“After all I have been through in this life, I don’t think God would punish me for being gay after I die,” Joy (Gwen Le ’23) said, inspiring a chorus of snaps and claps in the black-box theater. A fearless perspective on queerness, her comment encapsulates the central theme of the show: the arbitrary and equalizing nature of birth and death.
Such was how the Asian American Theater Project’s spring mainstage production “Mary Magdalene, Daughter, Boatperson,” written by IDA fellow Diana Khong ’22, won limitless acclaim from the audience during its run in the Nitery Theater last week. With spectacular visual displays, the rendition of talented actors and the creation of an intimate community, the play explores the oft-overlooked themes of Asian American family dynamics in a way that is relatable regardless of one’s background.
“Mary Magdalene” follows how the death of a Vietnamese immigrant mother drags her three children into an inevitable identity quest. The oldest, Mercy (Serena Tran ’25), intersperses reflections on her and her mother’s bumpy relationship with binge-watching TV and stuffing her stomach with fast food; Jimmy (Bea Phi ’24), the “mama’s boy,” turns to video games, troubled by his mother’s expectation of his marrying a girl and starting a big, traditional family. Joy, the youngest yet most responsible of the three, is the only one not in denial; she is haunted by the guilt of not giving her mother a burial according to her wishes and the solitude in executing the funeral ceremony, navigating personal loss without support from her troubled siblings. After a series of trials and tribulations, the three siblings eventually emerge from grief stronger than ever, with Jimmy accepting his queerness and Mercy and Joy likewise determined to put their past in the past and embrace the future together.
The production struck me with its uniquely welcoming and free environment. Introducing the play, Khong, the playwright and director, encouraged the audience to discard the “notoriously white discipline” of reserved formality in theater productions. They urged the audience to “be loud and unafraid,” making theater a novel, interactive experience akin to a drag show.
Inspired by Khong’s comment, the audience cheered Jimmy on as he kissed his best friend, Six (Phong Nguyen ’25), roared with laughter at Mercy and Joy’s sisterly banter and even clapped to encourage the run crew when, during a brief change of scene, a drying rack accidentally fell to the floor. In the intimate black-box setting, the free flow of energy created a supportive community in which we amplified each other’s voices.
Regardless, I found myself laughing uncontrollably at Junah Jang’s ’24 and Dyllen Nellis’s ’24 masterful portrayals in their chorus roles of the many faces of older Asian women. The way they love yet mercilessly roast and beat the other in games reminded me dearly of my elders back home. The audience walked away with murmurs of praise, which might be attributed to the play’s exploration of relatable themes — mother-daughter relationships, cultural heritage and sexuality — in a way that is centered around the tangible struggles of young adults nowadays.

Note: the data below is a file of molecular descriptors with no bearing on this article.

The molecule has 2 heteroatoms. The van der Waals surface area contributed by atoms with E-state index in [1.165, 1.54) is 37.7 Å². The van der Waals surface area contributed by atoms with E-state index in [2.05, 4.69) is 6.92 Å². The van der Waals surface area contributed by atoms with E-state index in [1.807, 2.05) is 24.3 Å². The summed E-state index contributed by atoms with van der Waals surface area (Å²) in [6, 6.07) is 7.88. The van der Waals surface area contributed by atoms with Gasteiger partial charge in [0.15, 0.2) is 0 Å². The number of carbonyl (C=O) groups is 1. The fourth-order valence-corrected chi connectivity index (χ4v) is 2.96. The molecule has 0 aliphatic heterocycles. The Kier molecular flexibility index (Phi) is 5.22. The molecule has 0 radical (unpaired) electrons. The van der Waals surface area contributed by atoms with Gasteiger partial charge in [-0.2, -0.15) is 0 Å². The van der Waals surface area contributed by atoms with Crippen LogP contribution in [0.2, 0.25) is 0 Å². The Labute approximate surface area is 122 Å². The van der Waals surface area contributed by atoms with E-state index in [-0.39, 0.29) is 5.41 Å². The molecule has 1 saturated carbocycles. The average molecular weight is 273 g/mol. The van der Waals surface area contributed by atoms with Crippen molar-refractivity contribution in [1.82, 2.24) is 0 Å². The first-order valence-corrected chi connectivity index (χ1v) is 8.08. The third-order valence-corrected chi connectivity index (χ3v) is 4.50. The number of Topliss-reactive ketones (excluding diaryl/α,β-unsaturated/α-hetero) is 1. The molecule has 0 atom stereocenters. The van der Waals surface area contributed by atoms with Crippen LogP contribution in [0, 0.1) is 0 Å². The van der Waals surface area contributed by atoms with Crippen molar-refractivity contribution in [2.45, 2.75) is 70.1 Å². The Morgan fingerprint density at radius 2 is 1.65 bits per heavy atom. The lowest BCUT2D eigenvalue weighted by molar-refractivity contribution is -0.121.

Undeniably, the play was a feast for the eyes, with visual designs (lighting designed by Julie Keipp ’23) and the actors’ talents taking center stage. The set, designed by Ashley Toribio ’22, Christina Shen ’23, Michelle Cai ’23 and Lisa Li ’25, portrayed each of the character’s living spaces with great simplicity yet domestic warmth, most notably visible in Mercy’s stuffed-animal-adorned bed and Ms. Chu’s (Junah Jang ’24) wall filled with Lunar New Year decorations.
I was most impressed by the interplay between the costumes (designed by Dana Chiueh ’23 and Angie Casarez ’23), the set and the plot at the beginning of the second act. The mother (Alexandra Huynh ’25) donned a bright-red áo dài and stands in a pile of red fabric, representing the location of her meeting with her daughter: hell. The color echoed that of a large net in the shape of a boat hanging above their heads, reminding the audience that the journey to the afterlife is a process of migration to a new beginning, similar to the uncertain journey from Vietnam to the United States.
The fiery setting’s reference to hell, however, is largely ambiguous, as it is not clearly cemented by plot development and dialogue. Additionally, the theme of immigration is mentioned only in two old ladies’ jokes about American food being “white people trash.” The theme, while prominent throughout the play, never hit home in a way that was satisfying to me.
Overall, “Mary Magdalene, Daughter, Boatperson” built incredible communities and left the audience with deep reflections amid Asian American Pacific Islander heritage month. Whether we have a family history of immigration or simply have experience moving from our childhood hometown to a big city, the play resonated with our experience of navigating a complex, unjust world in which we have to reconcile our new identities with our parents’ experiences and values.
Editor’s Note: This article is a review and includes subjective opinions, thoughts and critiques.
A previous version of this article included multiple inaccuracies and copy issues, including incorrect pronouns and acknowledgments. The Daily regrets these errors.